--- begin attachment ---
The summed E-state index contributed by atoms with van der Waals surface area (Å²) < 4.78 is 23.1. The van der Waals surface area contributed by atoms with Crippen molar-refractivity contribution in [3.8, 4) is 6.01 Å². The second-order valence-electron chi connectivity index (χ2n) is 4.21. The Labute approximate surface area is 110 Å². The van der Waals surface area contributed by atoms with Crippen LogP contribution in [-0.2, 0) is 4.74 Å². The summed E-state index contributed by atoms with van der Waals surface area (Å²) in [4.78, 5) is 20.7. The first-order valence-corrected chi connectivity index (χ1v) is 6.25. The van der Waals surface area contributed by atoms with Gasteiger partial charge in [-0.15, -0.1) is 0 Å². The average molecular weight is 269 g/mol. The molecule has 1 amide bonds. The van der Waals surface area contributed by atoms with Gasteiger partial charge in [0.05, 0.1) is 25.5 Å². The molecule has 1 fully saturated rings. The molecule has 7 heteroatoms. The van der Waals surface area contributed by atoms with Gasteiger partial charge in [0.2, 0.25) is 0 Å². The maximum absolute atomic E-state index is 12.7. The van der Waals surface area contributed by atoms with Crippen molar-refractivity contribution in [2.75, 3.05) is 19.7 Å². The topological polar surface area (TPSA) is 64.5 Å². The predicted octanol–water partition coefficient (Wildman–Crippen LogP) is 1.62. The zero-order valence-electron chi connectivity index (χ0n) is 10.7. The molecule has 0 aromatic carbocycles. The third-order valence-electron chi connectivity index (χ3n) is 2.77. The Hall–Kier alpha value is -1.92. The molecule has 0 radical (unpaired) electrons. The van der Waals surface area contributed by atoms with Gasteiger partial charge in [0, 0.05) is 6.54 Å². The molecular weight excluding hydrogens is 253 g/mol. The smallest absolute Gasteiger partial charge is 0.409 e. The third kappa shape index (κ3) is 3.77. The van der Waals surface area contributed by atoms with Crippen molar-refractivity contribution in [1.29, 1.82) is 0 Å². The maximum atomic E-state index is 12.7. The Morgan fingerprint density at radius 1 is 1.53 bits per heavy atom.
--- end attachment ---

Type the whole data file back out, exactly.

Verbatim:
The summed E-state index contributed by atoms with van der Waals surface area (Å²) < 4.78 is 23.1. The van der Waals surface area contributed by atoms with Crippen molar-refractivity contribution in [3.8, 4) is 6.01 Å². The second-order valence-electron chi connectivity index (χ2n) is 4.21. The Labute approximate surface area is 110 Å². The van der Waals surface area contributed by atoms with Crippen LogP contribution in [-0.2, 0) is 4.74 Å². The summed E-state index contributed by atoms with van der Waals surface area (Å²) in [4.78, 5) is 20.7. The first-order valence-corrected chi connectivity index (χ1v) is 6.25. The van der Waals surface area contributed by atoms with Gasteiger partial charge in [-0.15, -0.1) is 0 Å². The average molecular weight is 269 g/mol. The molecule has 1 amide bonds. The van der Waals surface area contributed by atoms with Gasteiger partial charge in [0.05, 0.1) is 25.5 Å². The molecule has 1 fully saturated rings. The molecule has 7 heteroatoms. The van der Waals surface area contributed by atoms with Gasteiger partial charge in [0.2, 0.25) is 0 Å². The maximum absolute atomic E-state index is 12.7. The van der Waals surface area contributed by atoms with Crippen molar-refractivity contribution in [2.75, 3.05) is 19.7 Å². The topological polar surface area (TPSA) is 64.5 Å². The predicted octanol–water partition coefficient (Wildman–Crippen LogP) is 1.62. The zero-order valence-electron chi connectivity index (χ0n) is 10.7. The molecule has 0 aromatic carbocycles. The third-order valence-electron chi connectivity index (χ3n) is 2.77. The Hall–Kier alpha value is -1.92. The molecule has 0 radical (unpaired) electrons. The van der Waals surface area contributed by atoms with Gasteiger partial charge in [0, 0.05) is 6.54 Å². The molecular weight excluding hydrogens is 253 g/mol. The smallest absolute Gasteiger partial charge is 0.409 e. The third kappa shape index (κ3) is 3.77. The van der Waals surface area contributed by atoms with Crippen molar-refractivity contribution in [1.29, 1.82) is 0 Å². The maximum atomic E-state index is 12.7. The Morgan fingerprint density at radius 1 is 1.53 bits per heavy atom.